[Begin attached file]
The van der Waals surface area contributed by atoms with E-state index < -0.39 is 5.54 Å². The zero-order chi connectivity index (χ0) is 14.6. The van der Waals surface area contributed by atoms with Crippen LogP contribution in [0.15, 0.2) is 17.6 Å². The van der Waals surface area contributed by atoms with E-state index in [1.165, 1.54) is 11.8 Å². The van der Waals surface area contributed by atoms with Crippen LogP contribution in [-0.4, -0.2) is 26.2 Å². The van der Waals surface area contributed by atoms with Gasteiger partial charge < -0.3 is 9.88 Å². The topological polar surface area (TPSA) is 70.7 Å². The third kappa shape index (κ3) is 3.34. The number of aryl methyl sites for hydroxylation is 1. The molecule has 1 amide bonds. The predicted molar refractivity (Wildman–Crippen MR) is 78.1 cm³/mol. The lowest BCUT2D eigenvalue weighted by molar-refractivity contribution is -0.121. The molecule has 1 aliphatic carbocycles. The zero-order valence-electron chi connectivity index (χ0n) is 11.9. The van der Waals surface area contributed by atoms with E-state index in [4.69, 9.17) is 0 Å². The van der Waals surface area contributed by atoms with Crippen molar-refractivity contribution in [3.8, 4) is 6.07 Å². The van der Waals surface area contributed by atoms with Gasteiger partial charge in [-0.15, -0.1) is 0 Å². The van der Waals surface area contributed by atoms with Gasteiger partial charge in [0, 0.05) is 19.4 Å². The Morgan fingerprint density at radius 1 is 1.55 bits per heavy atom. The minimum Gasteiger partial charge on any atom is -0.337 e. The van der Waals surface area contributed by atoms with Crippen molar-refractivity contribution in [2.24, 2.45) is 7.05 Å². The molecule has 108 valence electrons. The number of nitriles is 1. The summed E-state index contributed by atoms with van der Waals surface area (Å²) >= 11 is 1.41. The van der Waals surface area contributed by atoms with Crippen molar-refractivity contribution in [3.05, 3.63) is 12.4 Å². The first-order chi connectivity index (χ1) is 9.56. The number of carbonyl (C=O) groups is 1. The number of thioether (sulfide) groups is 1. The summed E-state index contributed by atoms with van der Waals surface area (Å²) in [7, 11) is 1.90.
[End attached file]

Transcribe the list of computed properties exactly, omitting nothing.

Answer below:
The van der Waals surface area contributed by atoms with E-state index < -0.39 is 5.54 Å². The zero-order chi connectivity index (χ0) is 14.6. The van der Waals surface area contributed by atoms with Crippen LogP contribution in [0.15, 0.2) is 17.6 Å². The van der Waals surface area contributed by atoms with E-state index in [1.165, 1.54) is 11.8 Å². The van der Waals surface area contributed by atoms with Crippen LogP contribution in [-0.4, -0.2) is 26.2 Å². The van der Waals surface area contributed by atoms with Gasteiger partial charge < -0.3 is 9.88 Å². The topological polar surface area (TPSA) is 70.7 Å². The third kappa shape index (κ3) is 3.34. The number of aryl methyl sites for hydroxylation is 1. The molecule has 1 amide bonds. The predicted molar refractivity (Wildman–Crippen MR) is 78.1 cm³/mol. The lowest BCUT2D eigenvalue weighted by molar-refractivity contribution is -0.121. The molecule has 1 aliphatic carbocycles. The zero-order valence-electron chi connectivity index (χ0n) is 11.9. The van der Waals surface area contributed by atoms with E-state index in [4.69, 9.17) is 0 Å². The van der Waals surface area contributed by atoms with Crippen molar-refractivity contribution in [3.8, 4) is 6.07 Å². The van der Waals surface area contributed by atoms with Gasteiger partial charge in [-0.15, -0.1) is 0 Å². The van der Waals surface area contributed by atoms with Gasteiger partial charge in [0, 0.05) is 19.4 Å². The Morgan fingerprint density at radius 1 is 1.55 bits per heavy atom. The minimum Gasteiger partial charge on any atom is -0.337 e. The van der Waals surface area contributed by atoms with Crippen molar-refractivity contribution in [2.24, 2.45) is 7.05 Å². The molecule has 108 valence electrons. The number of nitriles is 1. The summed E-state index contributed by atoms with van der Waals surface area (Å²) >= 11 is 1.41. The van der Waals surface area contributed by atoms with Crippen molar-refractivity contribution in [3.05, 3.63) is 12.4 Å². The first-order chi connectivity index (χ1) is 9.56. The number of carbonyl (C=O) groups is 1. The number of thioether (sulfide) groups is 1. The summed E-state index contributed by atoms with van der Waals surface area (Å²) in [7, 11) is 1.90.